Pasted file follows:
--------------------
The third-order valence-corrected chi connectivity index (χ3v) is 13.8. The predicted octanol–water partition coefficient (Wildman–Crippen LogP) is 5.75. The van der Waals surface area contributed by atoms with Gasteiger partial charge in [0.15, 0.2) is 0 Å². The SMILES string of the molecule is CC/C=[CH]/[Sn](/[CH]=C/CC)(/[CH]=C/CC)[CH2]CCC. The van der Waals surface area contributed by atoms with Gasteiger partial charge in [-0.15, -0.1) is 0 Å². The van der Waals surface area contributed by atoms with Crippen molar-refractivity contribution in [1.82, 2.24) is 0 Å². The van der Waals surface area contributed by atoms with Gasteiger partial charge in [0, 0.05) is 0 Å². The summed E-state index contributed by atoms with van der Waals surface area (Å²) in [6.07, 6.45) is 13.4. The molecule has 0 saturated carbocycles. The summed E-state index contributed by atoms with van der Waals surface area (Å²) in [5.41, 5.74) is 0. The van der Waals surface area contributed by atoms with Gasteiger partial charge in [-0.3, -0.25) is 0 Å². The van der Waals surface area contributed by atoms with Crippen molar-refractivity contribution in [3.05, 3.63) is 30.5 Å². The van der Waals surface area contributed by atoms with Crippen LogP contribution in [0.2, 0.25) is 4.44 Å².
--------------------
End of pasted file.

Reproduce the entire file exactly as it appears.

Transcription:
The third-order valence-corrected chi connectivity index (χ3v) is 13.8. The predicted octanol–water partition coefficient (Wildman–Crippen LogP) is 5.75. The van der Waals surface area contributed by atoms with Gasteiger partial charge in [0.15, 0.2) is 0 Å². The SMILES string of the molecule is CC/C=[CH]/[Sn](/[CH]=C/CC)(/[CH]=C/CC)[CH2]CCC. The van der Waals surface area contributed by atoms with Gasteiger partial charge in [-0.15, -0.1) is 0 Å². The van der Waals surface area contributed by atoms with Crippen molar-refractivity contribution in [1.82, 2.24) is 0 Å². The van der Waals surface area contributed by atoms with Gasteiger partial charge in [0, 0.05) is 0 Å². The summed E-state index contributed by atoms with van der Waals surface area (Å²) in [6.07, 6.45) is 13.4. The molecule has 0 saturated carbocycles. The summed E-state index contributed by atoms with van der Waals surface area (Å²) in [5.41, 5.74) is 0. The van der Waals surface area contributed by atoms with Gasteiger partial charge in [-0.3, -0.25) is 0 Å². The van der Waals surface area contributed by atoms with Crippen molar-refractivity contribution in [3.05, 3.63) is 30.5 Å². The van der Waals surface area contributed by atoms with Crippen LogP contribution in [0.2, 0.25) is 4.44 Å².